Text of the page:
SINGAPORE (Reuters) – Singapore’s economy contracted much less than initially estimated in the third quarter due to gradual easing of COVID-19 lockdown measures and authorities expect the city-state to bounce back to growth next year from its worst recession.
Gross domestic product (GDP) fell 5.8% year-on-year in the third quarter, the ministry of trade and industry said on Monday, versus the 7% drop seen in the government’s advance estimate.
Analysts expected a 5.4% contraction, according to the median of 10 forecasts.
The government said it now expects full-year GDP to contract between 6.5% and 6% versus its prior forecast for a 5% to 7% decline. The country is still facing the biggest downturn in its history.
The economy is expected to grow 4% to 6% next year.
“The recovery of the Singapore economy in the year ahead is expected to be gradual, and will depend to a large extent on how the global economy performs and whether Singapore is able to continue to keep the domestic COVID-19 situation under control,” the MTI said in a statement.
The economy grew 9.2% from the previous three months on a seasonally adjusted basis, compared with the 13.2% contraction in the second quarter. The bounce marked the end of a “technical recession”, as it followed two preceding quarterly contractions.
(Reporting by Chen Lin and Aradhana Aravindan; Editing by Sam Holmes)
Kenya Economy Slumps Into Recession on Third Quarter Contraction – BNN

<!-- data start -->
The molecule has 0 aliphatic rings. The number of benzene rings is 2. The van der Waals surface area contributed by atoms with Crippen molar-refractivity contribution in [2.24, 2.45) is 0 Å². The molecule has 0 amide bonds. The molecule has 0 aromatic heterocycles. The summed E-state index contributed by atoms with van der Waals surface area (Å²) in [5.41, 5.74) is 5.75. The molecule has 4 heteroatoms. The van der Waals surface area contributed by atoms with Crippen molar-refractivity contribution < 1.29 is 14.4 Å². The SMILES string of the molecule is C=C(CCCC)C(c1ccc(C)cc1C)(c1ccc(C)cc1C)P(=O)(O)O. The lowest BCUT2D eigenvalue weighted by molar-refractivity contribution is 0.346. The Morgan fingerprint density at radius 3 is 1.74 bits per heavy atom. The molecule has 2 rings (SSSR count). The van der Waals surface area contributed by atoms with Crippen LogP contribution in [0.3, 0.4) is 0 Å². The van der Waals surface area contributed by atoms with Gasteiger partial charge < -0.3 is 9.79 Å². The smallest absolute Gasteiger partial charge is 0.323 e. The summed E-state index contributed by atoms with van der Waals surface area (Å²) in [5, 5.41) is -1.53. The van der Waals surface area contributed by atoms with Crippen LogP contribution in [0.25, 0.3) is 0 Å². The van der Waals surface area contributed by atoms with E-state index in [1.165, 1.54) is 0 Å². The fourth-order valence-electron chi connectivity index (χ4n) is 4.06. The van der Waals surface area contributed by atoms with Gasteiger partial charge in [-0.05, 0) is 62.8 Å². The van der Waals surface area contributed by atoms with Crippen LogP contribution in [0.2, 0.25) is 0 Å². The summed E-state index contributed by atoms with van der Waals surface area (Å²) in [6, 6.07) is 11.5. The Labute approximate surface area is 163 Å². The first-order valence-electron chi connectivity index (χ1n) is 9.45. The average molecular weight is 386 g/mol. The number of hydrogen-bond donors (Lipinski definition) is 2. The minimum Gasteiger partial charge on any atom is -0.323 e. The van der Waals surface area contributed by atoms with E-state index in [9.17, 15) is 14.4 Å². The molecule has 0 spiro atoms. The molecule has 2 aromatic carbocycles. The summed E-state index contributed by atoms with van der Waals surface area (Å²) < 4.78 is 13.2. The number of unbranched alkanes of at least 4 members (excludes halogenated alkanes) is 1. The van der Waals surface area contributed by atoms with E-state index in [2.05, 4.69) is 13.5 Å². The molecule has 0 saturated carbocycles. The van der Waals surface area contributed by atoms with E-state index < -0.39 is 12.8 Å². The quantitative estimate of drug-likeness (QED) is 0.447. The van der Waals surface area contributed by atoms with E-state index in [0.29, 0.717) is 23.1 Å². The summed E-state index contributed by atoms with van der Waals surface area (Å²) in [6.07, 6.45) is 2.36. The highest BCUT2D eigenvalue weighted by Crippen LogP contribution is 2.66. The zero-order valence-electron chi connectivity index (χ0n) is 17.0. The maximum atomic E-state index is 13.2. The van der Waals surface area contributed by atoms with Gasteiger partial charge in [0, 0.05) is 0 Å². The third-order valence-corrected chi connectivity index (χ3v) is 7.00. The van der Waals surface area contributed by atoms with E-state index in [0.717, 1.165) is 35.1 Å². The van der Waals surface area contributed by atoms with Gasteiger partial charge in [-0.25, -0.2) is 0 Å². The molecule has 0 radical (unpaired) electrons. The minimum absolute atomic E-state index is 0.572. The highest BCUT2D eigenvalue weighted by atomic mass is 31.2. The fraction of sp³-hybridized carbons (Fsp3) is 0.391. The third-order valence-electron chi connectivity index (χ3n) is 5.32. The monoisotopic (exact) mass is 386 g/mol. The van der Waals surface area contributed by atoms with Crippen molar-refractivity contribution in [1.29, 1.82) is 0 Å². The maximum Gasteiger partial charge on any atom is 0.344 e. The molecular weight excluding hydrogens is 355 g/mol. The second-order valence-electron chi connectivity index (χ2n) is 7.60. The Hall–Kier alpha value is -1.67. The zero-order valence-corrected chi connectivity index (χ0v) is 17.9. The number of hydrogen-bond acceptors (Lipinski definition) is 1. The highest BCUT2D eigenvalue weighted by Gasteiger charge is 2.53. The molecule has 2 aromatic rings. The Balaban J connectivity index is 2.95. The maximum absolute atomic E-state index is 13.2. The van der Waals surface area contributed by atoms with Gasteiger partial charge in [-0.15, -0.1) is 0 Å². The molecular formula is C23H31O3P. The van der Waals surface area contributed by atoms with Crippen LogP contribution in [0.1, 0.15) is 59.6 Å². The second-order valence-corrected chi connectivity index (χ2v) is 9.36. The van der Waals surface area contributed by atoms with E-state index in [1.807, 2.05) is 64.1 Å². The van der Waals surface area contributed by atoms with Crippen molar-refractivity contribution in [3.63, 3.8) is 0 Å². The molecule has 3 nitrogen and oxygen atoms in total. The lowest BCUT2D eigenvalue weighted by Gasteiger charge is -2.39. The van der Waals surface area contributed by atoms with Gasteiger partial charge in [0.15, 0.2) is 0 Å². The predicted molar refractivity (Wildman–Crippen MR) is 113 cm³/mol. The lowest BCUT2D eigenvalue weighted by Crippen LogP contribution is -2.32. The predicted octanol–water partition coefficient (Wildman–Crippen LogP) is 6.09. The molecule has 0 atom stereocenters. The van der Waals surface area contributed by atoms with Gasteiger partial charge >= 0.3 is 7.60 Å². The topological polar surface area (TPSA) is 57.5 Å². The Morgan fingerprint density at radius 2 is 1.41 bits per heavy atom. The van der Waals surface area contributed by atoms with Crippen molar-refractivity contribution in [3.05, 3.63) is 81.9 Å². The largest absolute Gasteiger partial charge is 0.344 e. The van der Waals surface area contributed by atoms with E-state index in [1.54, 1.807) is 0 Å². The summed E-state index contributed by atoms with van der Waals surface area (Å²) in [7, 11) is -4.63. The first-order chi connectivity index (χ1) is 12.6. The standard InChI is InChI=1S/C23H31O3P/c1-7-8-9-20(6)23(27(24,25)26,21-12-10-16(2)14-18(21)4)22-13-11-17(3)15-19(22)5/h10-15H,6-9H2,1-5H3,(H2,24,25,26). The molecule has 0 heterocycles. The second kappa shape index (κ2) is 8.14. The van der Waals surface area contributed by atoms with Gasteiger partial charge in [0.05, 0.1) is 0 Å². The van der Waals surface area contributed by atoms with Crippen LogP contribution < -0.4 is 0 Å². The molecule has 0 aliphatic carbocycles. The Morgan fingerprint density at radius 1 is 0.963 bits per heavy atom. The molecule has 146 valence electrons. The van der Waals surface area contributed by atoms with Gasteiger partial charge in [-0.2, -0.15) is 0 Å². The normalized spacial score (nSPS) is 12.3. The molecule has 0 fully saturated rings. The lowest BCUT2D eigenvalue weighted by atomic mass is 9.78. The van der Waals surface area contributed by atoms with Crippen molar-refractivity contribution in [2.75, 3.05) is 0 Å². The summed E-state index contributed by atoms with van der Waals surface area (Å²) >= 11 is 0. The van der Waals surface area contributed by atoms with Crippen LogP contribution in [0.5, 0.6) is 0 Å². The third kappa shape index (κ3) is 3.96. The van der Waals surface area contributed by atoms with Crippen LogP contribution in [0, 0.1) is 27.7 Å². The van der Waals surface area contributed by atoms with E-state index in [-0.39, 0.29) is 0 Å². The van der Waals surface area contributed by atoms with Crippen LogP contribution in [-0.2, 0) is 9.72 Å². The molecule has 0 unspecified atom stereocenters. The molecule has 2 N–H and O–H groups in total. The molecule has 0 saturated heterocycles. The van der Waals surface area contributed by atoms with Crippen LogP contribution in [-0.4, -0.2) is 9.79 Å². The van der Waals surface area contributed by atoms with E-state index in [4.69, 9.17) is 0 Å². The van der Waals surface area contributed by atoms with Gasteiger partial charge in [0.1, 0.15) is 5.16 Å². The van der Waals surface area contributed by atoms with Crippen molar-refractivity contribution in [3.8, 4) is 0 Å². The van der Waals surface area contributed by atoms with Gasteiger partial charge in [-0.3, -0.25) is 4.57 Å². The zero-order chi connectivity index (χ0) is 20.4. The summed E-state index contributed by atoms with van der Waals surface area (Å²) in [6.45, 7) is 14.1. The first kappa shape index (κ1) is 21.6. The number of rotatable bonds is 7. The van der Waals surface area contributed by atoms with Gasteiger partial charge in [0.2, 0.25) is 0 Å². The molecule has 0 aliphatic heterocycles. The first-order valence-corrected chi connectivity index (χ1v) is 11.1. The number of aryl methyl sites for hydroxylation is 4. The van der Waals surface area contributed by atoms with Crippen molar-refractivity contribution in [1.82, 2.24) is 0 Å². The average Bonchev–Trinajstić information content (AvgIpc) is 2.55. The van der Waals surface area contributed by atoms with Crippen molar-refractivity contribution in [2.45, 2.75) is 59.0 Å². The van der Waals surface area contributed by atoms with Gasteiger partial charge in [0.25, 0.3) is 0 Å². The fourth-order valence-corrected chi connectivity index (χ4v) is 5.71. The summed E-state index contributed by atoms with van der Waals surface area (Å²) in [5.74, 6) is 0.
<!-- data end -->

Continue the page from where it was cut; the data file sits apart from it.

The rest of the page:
(Bloomberg) — Kenya slid into a recession for the first time after the economy contracted for a second straight quarter as measures introduced by the East African state to slow the spread of the Covid-19 pandemic continued to hurt output.
Gross domestic product fell 1.1% during the quarter July through September, compared with a year earlier, after shrinking a revised 5.5% in the previous three months, the Kenya National Bureau of Statistics said Thursday by email. The outcome was in line with the median of three economists’ estimates in a Bloomberg survey.
Before the decline in the second quarter, sub-Saharan Africa’s third-biggest economy last contracted in 2008, when post-election violence led to a 1.6% drop in output, according to the statistics office.
Kenya confirmed its first coronavirus infection in mid-March and later imposed a partial lockdown. Shutdowns in key markets such as the European Union and the U.K. as well as global travel restrictions hit the country’s main foreign-income earners, including tourism and exports of tea, flowers, fruit and vegetables.
- Agriculture, which makes up a third of GDP, continued to buoy the region’s biggest economy and grew by 6.3%, compared with 7.3% expansion in the April to June period. That was helped by tea production, which increased 14% in the quarter compared with a year earlier, thanks to favorable weather. Kenya is the world’s biggest exporter of the black variety.
- Education and accommodation and food services, which suffered the most during the nation’s lockdown, contracted by 42% and 58%. They contracted 56% and 83% respectively in the second quarter.
- The World Bank sees Kenya’s economy rebounding to growth of 6.9% in 2021, from an estimated 1% contraction last year, according to the lender’s latest Global Economic Prospects report.
©2021 Bloomberg L.P.
Major event cancellations taking toll on Lethbridge economy – Global News
Exhibition Park is postponing its early 2021 events due to ongoing COVID-19 restrictions.
“Obviously our hand is a little bit forced,” Mike Warkentin, the chief operating officer for Exhibition Park, said.
He added health and safety has to be the number one priority, but said they also know many businesses and organizations depend on their venue.